• Don’t be tempted to cut the grass at too low a setting.
  • Any lawn areas marked for re-seeding can be prepared now and allowed to settle.

August

  • This will possible be the hottest month.
  • Also a popular month for going on holiday. Activate your plans for the garden while you are away.
  • Collect all your ripening seeds.
  • Keep ponds and bird baths topped up.
  • Continue with the hedge trimming.
  • Continue with the dead heading of flowers and prune plants as you go to stimulate new growth.
  • Don’t forget your hanging baskets. Keep them watered.
  • Support the limbs of fruit trees where the weight of ripening fruit is increasing.
  • This is also the month for you to be sitting back and enjoying all your hard work, and resting for that which lies ahead.
  • Plans should be made soon if you like Christmas flowering Hyacinths.
  • Plant Spring bulbs and daffodils.
  • Continue with the ground preparation for new lawns.
  • Continue to be vigilent of garden pests and plant diseases. Destroy infected leaves.
  • Control slugs by encouraging birds and frogs.
  • Continue with summer pruning.
  • Continue with lots of watering.
  • Watch night time air temperatures. If the drop is significant then close glass house ventilation systems.

September

  • Clear Autumn plant rubbish to minimise the risk of pests and diseases living through the winter.
  • Consider planting new trees and shrubs.
  • Take all the required rose cuttings now.
  • All your Spring bulbs should planted by now.
  • Monitor weather forecasts and retrieve frost sensitive plants as the night air temperatures start to drop.
  • New lawns can now be sown or turfed.
  • Scarify and aerate lawns.
  • Mesh ponds to prevent leaf debris falling in.
  • Collect in marrows and courgettes, and dig up potatoes.
  • Continue to harvest fruits.
  • Last chance to prepare Christmas flowering Hyacinths.
  • Continue with garden pruning.
  • Start to dig over areas of the garden.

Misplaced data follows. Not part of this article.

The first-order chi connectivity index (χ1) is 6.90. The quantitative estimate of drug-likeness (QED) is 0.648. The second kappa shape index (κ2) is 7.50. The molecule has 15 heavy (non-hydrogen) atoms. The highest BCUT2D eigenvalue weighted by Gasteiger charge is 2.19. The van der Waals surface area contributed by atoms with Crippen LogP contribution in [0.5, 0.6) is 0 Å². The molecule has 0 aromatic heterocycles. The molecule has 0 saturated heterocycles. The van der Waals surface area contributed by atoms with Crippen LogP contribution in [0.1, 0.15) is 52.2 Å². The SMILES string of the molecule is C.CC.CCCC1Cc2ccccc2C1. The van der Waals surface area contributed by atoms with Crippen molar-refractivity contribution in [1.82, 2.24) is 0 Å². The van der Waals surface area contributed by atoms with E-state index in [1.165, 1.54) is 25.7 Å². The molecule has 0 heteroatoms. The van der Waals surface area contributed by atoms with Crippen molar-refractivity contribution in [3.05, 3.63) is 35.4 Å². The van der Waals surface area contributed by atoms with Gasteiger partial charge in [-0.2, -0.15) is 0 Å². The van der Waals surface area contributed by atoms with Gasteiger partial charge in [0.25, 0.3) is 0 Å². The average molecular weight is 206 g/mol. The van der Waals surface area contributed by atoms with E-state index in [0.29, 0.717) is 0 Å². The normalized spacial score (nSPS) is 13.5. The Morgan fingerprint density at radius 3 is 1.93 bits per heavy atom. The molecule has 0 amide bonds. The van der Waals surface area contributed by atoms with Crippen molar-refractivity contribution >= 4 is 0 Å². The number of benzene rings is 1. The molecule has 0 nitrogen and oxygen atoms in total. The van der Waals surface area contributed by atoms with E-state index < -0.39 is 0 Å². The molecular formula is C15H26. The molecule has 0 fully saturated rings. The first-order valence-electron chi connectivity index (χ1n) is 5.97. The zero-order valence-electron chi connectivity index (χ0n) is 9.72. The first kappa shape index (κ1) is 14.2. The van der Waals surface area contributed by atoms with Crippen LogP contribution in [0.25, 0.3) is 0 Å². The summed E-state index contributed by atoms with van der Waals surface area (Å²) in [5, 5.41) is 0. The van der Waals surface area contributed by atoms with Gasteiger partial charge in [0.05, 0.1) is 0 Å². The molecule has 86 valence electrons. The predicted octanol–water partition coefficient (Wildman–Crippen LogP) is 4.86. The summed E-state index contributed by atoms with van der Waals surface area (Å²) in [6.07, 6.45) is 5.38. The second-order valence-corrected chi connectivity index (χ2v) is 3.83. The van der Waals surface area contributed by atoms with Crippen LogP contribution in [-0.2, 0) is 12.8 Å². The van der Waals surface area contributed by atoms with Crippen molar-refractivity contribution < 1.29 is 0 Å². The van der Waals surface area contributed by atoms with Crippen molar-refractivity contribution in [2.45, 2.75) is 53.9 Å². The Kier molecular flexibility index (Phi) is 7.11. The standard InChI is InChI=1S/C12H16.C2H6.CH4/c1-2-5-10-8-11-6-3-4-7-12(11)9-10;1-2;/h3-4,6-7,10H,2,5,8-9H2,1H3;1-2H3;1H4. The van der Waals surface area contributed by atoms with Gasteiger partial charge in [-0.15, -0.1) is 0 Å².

Forth quarter

October

  • Significant drops in temperatures start to be felt.
  • We start to see increases in wind strengths.
  • Hours of sunshine become limited.
  • Rain fall generally increases.
  • High ground starts to see the first falls of snow.
  • Garden leaves should be raked up and used for valuable leafmould.
  • Continue to clean up the garden making sure to destroy signs of plant infection and disease.
  • This should be the last month for planting evergreen plants.
  • Take any fruit and shrub cuttings.
  • Last month for trimming conifer hedges as required.
  • Collect tree and shrub berries for seeding.
  • Plant any climbers and perennials.
  • Thin out overgrown perennials.
  • Protect alpine plants.
  • Lift and store summer bulbs.
  • Plant tulip bulbs.
  • Maintain pond plant life and remove any pumps for winter storage.
  • Repair lawns with grass seed or lay news turfs as required.
  • Thin out rhubarb plants.
  • Grease fruit trees to catch crawling pests.
  • Check and repair greenhouse insulation and heating systems.
  • Spring bedding plants should be in this month.
  • Lift at-risk perennials.
  • Lift and store potatoes and carrots.

November

  • We will be having more frequent and widespread frosts.
  • Temperatures sontinue to drop with strong, cold easterly winds
  • Sun will be minimal.
  • Rain fall continues to rise.
  • Snow fall still mostly restricted to high ground.
  • Continue with the garden clearup.
  • Clean out and repair garden bird boxes.
  • Keep bird tables supplied with food.
  • Check bondfires for wintering animals before burning.
  • Continue to dig over the garden.
  • New plantings of trees, shrubs and new roses.
  • Protect vulnerable plants from frosts.
  • Avoid walking on frosted grass to minimise damage.
  • Service and sharpen the mower and other garden machinery.
  • Protect roots of potted plants from frost.
  • Plant any new fruit trees and bushes.
  • Continue to thin out rhubarb plants.
  • Prune back fruit trees and bushes.
  • Lift and store Dahlias now.
  • Start off Amaryllis bulbs for Christmas flowering.
  • Plant spring bedding.
  • Collect seed catalogues for next years planting.

December

  • Frequent cold windy days, essential for killing off pests and diseases.
  • There is now an increasing risk of snow.
  • Keep bird feeders full and drinking water unfrozen.
  • Try and keep ponds free of ice.
  • Continue to dig over the soil, digging in mulch and compost.
  • Undertake garden maintenance and repair of paths, fences and outbuildings.
  • Keep tree tar freshly applied.
  • Watch for snow weighing heavily on trees, shrubs and hedges.
  • Continue with harvesting cuttings.
  • Restrict watering to over-wintering plants to minimise the risk of rotting.
  • Check garden hoses are empty of water and that outside taps and water pipes are protected against heavy frosts.
  • Consider emptying or insulating, water butts.
  • Bring in Christmas bulbs for flowering.
  • Prepare and sow early crops under cover

 

Share this page...Share on FacebookTweet about this on TwitterShare on LinkedInShare on Google+Pin on PinterestEmail this to someone